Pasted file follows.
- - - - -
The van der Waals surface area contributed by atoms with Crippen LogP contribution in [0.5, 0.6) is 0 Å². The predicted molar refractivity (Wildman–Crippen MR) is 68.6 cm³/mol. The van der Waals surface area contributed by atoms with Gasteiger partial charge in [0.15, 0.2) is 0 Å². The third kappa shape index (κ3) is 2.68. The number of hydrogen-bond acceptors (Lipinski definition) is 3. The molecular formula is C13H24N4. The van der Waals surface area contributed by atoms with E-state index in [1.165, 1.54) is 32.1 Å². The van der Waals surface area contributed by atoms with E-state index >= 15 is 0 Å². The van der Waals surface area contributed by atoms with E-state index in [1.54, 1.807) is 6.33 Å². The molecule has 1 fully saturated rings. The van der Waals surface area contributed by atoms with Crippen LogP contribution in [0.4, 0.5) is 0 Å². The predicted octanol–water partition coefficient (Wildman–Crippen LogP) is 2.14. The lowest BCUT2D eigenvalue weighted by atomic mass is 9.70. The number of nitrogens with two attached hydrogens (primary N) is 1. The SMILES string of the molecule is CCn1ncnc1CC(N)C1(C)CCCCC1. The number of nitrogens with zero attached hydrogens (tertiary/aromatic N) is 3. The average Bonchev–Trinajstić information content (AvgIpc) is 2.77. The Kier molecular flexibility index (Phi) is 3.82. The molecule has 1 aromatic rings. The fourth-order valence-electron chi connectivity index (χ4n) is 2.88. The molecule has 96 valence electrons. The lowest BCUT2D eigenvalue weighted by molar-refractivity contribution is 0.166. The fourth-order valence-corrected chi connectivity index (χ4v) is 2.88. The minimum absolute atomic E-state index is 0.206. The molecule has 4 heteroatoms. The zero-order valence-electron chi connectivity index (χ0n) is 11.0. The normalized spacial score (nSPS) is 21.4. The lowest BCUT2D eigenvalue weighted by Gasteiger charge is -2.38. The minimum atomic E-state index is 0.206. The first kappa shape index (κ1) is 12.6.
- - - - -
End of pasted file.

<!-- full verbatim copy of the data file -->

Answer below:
The van der Waals surface area contributed by atoms with Crippen LogP contribution in [0.5, 0.6) is 0 Å². The predicted molar refractivity (Wildman–Crippen MR) is 68.6 cm³/mol. The van der Waals surface area contributed by atoms with Gasteiger partial charge in [0.15, 0.2) is 0 Å². The third kappa shape index (κ3) is 2.68. The number of hydrogen-bond acceptors (Lipinski definition) is 3. The molecular formula is C13H24N4. The van der Waals surface area contributed by atoms with E-state index in [1.165, 1.54) is 32.1 Å². The van der Waals surface area contributed by atoms with E-state index >= 15 is 0 Å². The van der Waals surface area contributed by atoms with E-state index in [1.54, 1.807) is 6.33 Å². The molecule has 1 fully saturated rings. The van der Waals surface area contributed by atoms with Crippen LogP contribution in [0.4, 0.5) is 0 Å². The predicted octanol–water partition coefficient (Wildman–Crippen LogP) is 2.14. The lowest BCUT2D eigenvalue weighted by atomic mass is 9.70. The number of nitrogens with two attached hydrogens (primary N) is 1. The SMILES string of the molecule is CCn1ncnc1CC(N)C1(C)CCCCC1. The number of nitrogens with zero attached hydrogens (tertiary/aromatic N) is 3. The average Bonchev–Trinajstić information content (AvgIpc) is 2.77. The Kier molecular flexibility index (Phi) is 3.82. The molecule has 1 aromatic rings. The fourth-order valence-electron chi connectivity index (χ4n) is 2.88. The molecule has 96 valence electrons. The lowest BCUT2D eigenvalue weighted by molar-refractivity contribution is 0.166. The fourth-order valence-corrected chi connectivity index (χ4v) is 2.88. The minimum absolute atomic E-state index is 0.206. The molecule has 4 heteroatoms. The zero-order valence-electron chi connectivity index (χ0n) is 11.0. The normalized spacial score (nSPS) is 21.4. The lowest BCUT2D eigenvalue weighted by Gasteiger charge is -2.38. The minimum atomic E-state index is 0.206. The first kappa shape index (κ1) is 12.6.